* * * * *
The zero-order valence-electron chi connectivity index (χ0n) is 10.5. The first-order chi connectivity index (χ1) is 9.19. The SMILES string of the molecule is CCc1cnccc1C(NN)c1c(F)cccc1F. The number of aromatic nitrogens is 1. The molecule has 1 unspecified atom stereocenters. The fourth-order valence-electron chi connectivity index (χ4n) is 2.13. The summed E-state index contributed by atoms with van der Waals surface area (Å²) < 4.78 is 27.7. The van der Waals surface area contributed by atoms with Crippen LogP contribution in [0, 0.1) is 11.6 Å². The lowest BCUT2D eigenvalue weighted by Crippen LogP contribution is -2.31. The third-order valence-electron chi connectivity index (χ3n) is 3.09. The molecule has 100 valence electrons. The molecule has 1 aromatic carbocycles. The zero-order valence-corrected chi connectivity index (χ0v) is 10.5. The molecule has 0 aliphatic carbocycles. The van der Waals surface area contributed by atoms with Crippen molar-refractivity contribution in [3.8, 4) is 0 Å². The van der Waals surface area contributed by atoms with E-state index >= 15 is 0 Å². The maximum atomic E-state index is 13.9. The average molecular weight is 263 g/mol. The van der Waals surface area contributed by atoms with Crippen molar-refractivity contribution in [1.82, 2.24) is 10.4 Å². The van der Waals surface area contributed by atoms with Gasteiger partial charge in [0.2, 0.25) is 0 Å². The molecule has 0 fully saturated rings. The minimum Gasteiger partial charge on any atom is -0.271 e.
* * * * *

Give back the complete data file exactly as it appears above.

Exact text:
The zero-order valence-electron chi connectivity index (χ0n) is 10.5. The first-order chi connectivity index (χ1) is 9.19. The SMILES string of the molecule is CCc1cnccc1C(NN)c1c(F)cccc1F. The number of aromatic nitrogens is 1. The molecule has 1 unspecified atom stereocenters. The fourth-order valence-electron chi connectivity index (χ4n) is 2.13. The summed E-state index contributed by atoms with van der Waals surface area (Å²) < 4.78 is 27.7. The van der Waals surface area contributed by atoms with Crippen LogP contribution in [0, 0.1) is 11.6 Å². The lowest BCUT2D eigenvalue weighted by Crippen LogP contribution is -2.31. The third-order valence-electron chi connectivity index (χ3n) is 3.09. The molecule has 100 valence electrons. The molecule has 1 aromatic carbocycles. The zero-order valence-corrected chi connectivity index (χ0v) is 10.5. The molecule has 0 aliphatic carbocycles. The van der Waals surface area contributed by atoms with Crippen molar-refractivity contribution in [3.8, 4) is 0 Å². The van der Waals surface area contributed by atoms with E-state index >= 15 is 0 Å². The maximum atomic E-state index is 13.9. The average molecular weight is 263 g/mol. The van der Waals surface area contributed by atoms with Crippen molar-refractivity contribution in [1.82, 2.24) is 10.4 Å². The van der Waals surface area contributed by atoms with Gasteiger partial charge in [0.2, 0.25) is 0 Å². The molecule has 0 fully saturated rings. The minimum Gasteiger partial charge on any atom is -0.271 e.